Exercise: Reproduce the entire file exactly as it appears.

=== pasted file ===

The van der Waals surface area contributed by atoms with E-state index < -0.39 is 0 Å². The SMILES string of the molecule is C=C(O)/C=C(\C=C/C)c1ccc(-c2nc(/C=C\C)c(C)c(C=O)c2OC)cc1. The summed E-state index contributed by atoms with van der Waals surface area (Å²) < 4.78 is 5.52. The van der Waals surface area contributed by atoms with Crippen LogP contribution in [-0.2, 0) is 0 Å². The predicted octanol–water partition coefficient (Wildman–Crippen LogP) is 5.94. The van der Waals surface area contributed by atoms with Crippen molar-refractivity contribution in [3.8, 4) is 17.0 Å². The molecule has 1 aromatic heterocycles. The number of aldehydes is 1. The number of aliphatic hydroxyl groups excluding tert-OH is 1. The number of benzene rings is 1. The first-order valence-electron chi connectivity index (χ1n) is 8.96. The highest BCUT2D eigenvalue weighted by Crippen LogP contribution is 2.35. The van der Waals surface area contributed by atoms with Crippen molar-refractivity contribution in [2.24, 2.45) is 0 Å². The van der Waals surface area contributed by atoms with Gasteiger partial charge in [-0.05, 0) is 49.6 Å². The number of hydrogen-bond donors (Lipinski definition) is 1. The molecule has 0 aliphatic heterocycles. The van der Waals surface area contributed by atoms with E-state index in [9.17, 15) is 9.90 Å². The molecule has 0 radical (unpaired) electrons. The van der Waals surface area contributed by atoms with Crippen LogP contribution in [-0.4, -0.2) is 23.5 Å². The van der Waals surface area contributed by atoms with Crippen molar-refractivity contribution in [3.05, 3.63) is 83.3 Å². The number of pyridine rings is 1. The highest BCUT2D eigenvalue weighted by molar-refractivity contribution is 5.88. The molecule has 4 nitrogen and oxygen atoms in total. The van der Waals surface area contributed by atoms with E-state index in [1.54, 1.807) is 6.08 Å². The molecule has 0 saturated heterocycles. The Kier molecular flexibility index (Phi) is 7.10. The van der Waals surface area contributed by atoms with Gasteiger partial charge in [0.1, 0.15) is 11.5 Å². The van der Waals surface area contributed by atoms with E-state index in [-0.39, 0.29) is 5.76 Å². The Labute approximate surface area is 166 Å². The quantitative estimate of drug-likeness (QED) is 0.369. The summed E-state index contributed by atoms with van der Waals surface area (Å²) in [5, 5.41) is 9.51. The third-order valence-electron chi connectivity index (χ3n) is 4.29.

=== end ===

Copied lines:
The van der Waals surface area contributed by atoms with E-state index < -0.39 is 0 Å². The SMILES string of the molecule is C=C(O)/C=C(\C=C/C)c1ccc(-c2nc(/C=C\C)c(C)c(C=O)c2OC)cc1. The summed E-state index contributed by atoms with van der Waals surface area (Å²) < 4.78 is 5.52. The van der Waals surface area contributed by atoms with Crippen LogP contribution in [-0.2, 0) is 0 Å². The predicted octanol–water partition coefficient (Wildman–Crippen LogP) is 5.94. The van der Waals surface area contributed by atoms with Crippen molar-refractivity contribution in [3.8, 4) is 17.0 Å². The molecule has 1 aromatic heterocycles. The number of aldehydes is 1. The number of aliphatic hydroxyl groups excluding tert-OH is 1. The number of benzene rings is 1. The first-order valence-electron chi connectivity index (χ1n) is 8.96. The highest BCUT2D eigenvalue weighted by Crippen LogP contribution is 2.35. The van der Waals surface area contributed by atoms with Crippen molar-refractivity contribution in [2.24, 2.45) is 0 Å². The van der Waals surface area contributed by atoms with Gasteiger partial charge in [-0.05, 0) is 49.6 Å². The number of hydrogen-bond donors (Lipinski definition) is 1. The molecule has 0 aliphatic heterocycles. The van der Waals surface area contributed by atoms with E-state index in [9.17, 15) is 9.90 Å². The molecule has 0 radical (unpaired) electrons. The van der Waals surface area contributed by atoms with Crippen LogP contribution in [-0.4, -0.2) is 23.5 Å². The van der Waals surface area contributed by atoms with Crippen molar-refractivity contribution in [3.05, 3.63) is 83.3 Å². The number of pyridine rings is 1. The highest BCUT2D eigenvalue weighted by molar-refractivity contribution is 5.88. The molecule has 4 nitrogen and oxygen atoms in total. The van der Waals surface area contributed by atoms with E-state index in [1.54, 1.807) is 6.08 Å². The molecule has 0 saturated heterocycles. The Kier molecular flexibility index (Phi) is 7.10. The van der Waals surface area contributed by atoms with Gasteiger partial charge in [0.1, 0.15) is 11.5 Å². The van der Waals surface area contributed by atoms with E-state index in [-0.39, 0.29) is 5.76 Å². The Labute approximate surface area is 166 Å². The quantitative estimate of drug-likeness (QED) is 0.369. The summed E-state index contributed by atoms with van der Waals surface area (Å²) in [5, 5.41) is 9.51. The third-order valence-electron chi connectivity index (χ3n) is 4.29.